Gojek, Traveloka and Bupalapak are some of the well-known Indonesian unicorns that were birthed in it’s emerging startup ecosystem. Indonesia’s internet economy has been growing at an average growth rate of 49% since 2015, making it the largest and fastest-growing internet economy in Southeast Asia, estimated to be worth $130B by 2025. The key opportunities in this online economy include e-commerce, online travel, online media and ride hailing.
In 2020, Jakarta ranked #2 on Startup Genome’s study of “Emerging Ecosystems”. While startup funding totalled to $2B in the first half of 2020, local unicorns are ramping up their investments year after year to grab a greater market share as the online economy booms. Despite promising economic prospects, Indonesia is considered the world’s most complex jurisdiction in terms of doing business, according to the Global Business Complexity Index. Despite the nation’s business climate ranking comparatively low as of 2020, the Indonesian market should be at the core of every startup’s expansion plans.
The next wave of growth
By now, you should have a better macro perspective on why the next Silicon Valley could potentially be here in Asia. These are just a few of the regions to be paying attention to, while there are other emerging ones to have an eye on, including Japan, Vietnam, Philippines and Thailand.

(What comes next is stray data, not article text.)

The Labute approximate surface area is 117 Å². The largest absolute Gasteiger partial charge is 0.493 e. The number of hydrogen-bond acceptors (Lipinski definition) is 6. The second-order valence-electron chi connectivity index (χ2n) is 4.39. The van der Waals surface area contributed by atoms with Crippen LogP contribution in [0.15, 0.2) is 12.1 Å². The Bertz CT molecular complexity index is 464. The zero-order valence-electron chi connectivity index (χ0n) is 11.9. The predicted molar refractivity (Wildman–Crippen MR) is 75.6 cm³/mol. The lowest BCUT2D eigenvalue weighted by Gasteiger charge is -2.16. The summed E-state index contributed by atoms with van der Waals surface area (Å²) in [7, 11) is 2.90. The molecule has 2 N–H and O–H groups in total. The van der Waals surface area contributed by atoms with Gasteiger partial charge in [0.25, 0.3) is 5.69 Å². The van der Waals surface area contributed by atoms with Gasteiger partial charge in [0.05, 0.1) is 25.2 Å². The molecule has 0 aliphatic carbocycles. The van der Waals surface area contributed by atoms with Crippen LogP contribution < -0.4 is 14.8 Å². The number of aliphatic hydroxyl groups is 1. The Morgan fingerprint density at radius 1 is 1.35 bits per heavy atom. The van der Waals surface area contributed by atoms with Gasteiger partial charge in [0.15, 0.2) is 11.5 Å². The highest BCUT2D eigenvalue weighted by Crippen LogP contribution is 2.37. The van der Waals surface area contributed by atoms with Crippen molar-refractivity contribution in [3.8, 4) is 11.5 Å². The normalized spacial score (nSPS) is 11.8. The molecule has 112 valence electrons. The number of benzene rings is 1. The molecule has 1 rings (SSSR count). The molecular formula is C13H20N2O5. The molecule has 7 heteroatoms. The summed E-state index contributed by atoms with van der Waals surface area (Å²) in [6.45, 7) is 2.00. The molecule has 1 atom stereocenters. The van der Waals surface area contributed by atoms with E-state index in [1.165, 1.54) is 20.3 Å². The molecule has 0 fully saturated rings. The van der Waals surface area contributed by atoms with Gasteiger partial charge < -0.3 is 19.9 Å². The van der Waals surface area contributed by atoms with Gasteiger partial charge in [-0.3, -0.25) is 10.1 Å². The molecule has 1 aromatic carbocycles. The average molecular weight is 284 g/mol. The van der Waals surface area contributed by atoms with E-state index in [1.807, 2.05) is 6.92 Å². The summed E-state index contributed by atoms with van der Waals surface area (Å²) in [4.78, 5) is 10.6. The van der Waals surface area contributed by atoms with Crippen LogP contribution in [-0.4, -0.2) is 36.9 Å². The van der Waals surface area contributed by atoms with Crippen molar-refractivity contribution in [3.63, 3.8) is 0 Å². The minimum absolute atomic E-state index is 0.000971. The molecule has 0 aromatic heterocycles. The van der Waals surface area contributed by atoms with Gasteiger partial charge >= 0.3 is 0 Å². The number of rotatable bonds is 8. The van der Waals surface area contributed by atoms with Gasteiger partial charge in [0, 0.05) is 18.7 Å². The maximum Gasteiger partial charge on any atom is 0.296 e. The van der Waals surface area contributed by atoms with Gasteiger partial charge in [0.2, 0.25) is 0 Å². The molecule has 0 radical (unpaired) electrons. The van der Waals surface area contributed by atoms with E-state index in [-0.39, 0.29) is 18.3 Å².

As someone passionate about startups, it is easy to get carried away by hot success stories from the valley, and get diverted away from where the next phase of growth is. However, the reality is that Silicon Valley may very soon reach a saturation point, and entrepreneurs today need to focus their efforts to ride on the next wave of growth, which may well be in the Eastern part of the world.
In 2017, when I was 19 and completing my studies at Temasek Polytechnic, I founded Out & Ink, a company that specialises in temporary jagua ink tattoos, drawn on the spot by our team of artists.
“Let’s start from the beginning. Three months before demo day, we kickstarted our inaugural pre-accelerator programme called The Start, in an effort to fill a gap in the market.”
Every year, approximately 1/3 of all food produced – equivalent to 1.3 billion tons worth around $1 trillion – ends up rotting in the bins of consumers and retailers, or spoiling due to poor transportation and harvesting practices. In the twelfth infographic of our Sustainable Development Goals (SDGs) series, we explain the challenges behind SDG […]